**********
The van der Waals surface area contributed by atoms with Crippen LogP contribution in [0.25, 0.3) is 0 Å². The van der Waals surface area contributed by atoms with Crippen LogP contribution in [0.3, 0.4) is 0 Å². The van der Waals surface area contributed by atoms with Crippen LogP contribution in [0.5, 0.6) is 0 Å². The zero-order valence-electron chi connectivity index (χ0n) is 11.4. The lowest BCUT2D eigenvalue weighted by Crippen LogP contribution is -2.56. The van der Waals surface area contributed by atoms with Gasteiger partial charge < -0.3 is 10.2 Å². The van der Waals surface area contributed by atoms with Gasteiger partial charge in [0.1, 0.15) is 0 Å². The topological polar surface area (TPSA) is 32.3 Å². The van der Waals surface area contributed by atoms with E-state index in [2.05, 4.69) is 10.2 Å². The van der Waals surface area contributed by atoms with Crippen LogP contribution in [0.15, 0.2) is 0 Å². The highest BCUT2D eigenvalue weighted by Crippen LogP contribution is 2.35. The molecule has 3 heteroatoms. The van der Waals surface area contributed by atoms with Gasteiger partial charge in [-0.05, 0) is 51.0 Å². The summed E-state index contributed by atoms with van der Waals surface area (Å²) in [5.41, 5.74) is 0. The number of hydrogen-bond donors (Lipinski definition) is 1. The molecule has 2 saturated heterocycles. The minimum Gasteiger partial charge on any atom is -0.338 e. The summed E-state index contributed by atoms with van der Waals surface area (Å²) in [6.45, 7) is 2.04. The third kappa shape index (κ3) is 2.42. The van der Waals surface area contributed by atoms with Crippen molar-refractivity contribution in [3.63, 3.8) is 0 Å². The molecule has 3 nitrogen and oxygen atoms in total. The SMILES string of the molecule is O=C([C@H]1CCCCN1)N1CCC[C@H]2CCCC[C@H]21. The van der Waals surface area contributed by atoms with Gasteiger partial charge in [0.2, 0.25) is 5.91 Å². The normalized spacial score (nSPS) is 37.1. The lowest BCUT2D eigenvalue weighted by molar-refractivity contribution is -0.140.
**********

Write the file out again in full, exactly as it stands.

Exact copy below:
The van der Waals surface area contributed by atoms with Crippen LogP contribution in [0.25, 0.3) is 0 Å². The van der Waals surface area contributed by atoms with Crippen LogP contribution in [0.3, 0.4) is 0 Å². The van der Waals surface area contributed by atoms with Crippen LogP contribution in [0.5, 0.6) is 0 Å². The zero-order valence-electron chi connectivity index (χ0n) is 11.4. The lowest BCUT2D eigenvalue weighted by Crippen LogP contribution is -2.56. The van der Waals surface area contributed by atoms with Gasteiger partial charge < -0.3 is 10.2 Å². The van der Waals surface area contributed by atoms with Gasteiger partial charge in [0.1, 0.15) is 0 Å². The topological polar surface area (TPSA) is 32.3 Å². The van der Waals surface area contributed by atoms with E-state index in [2.05, 4.69) is 10.2 Å². The van der Waals surface area contributed by atoms with Crippen LogP contribution in [0.15, 0.2) is 0 Å². The highest BCUT2D eigenvalue weighted by Crippen LogP contribution is 2.35. The molecule has 3 heteroatoms. The van der Waals surface area contributed by atoms with Gasteiger partial charge in [-0.05, 0) is 51.0 Å². The summed E-state index contributed by atoms with van der Waals surface area (Å²) in [5.41, 5.74) is 0. The number of hydrogen-bond donors (Lipinski definition) is 1. The molecule has 2 saturated heterocycles. The minimum Gasteiger partial charge on any atom is -0.338 e. The summed E-state index contributed by atoms with van der Waals surface area (Å²) in [6.45, 7) is 2.04. The third kappa shape index (κ3) is 2.42. The van der Waals surface area contributed by atoms with Crippen molar-refractivity contribution in [3.63, 3.8) is 0 Å². The molecule has 3 nitrogen and oxygen atoms in total. The SMILES string of the molecule is O=C([C@H]1CCCCN1)N1CCC[C@H]2CCCC[C@H]21. The van der Waals surface area contributed by atoms with Gasteiger partial charge in [0.2, 0.25) is 5.91 Å². The normalized spacial score (nSPS) is 37.1. The lowest BCUT2D eigenvalue weighted by molar-refractivity contribution is -0.140.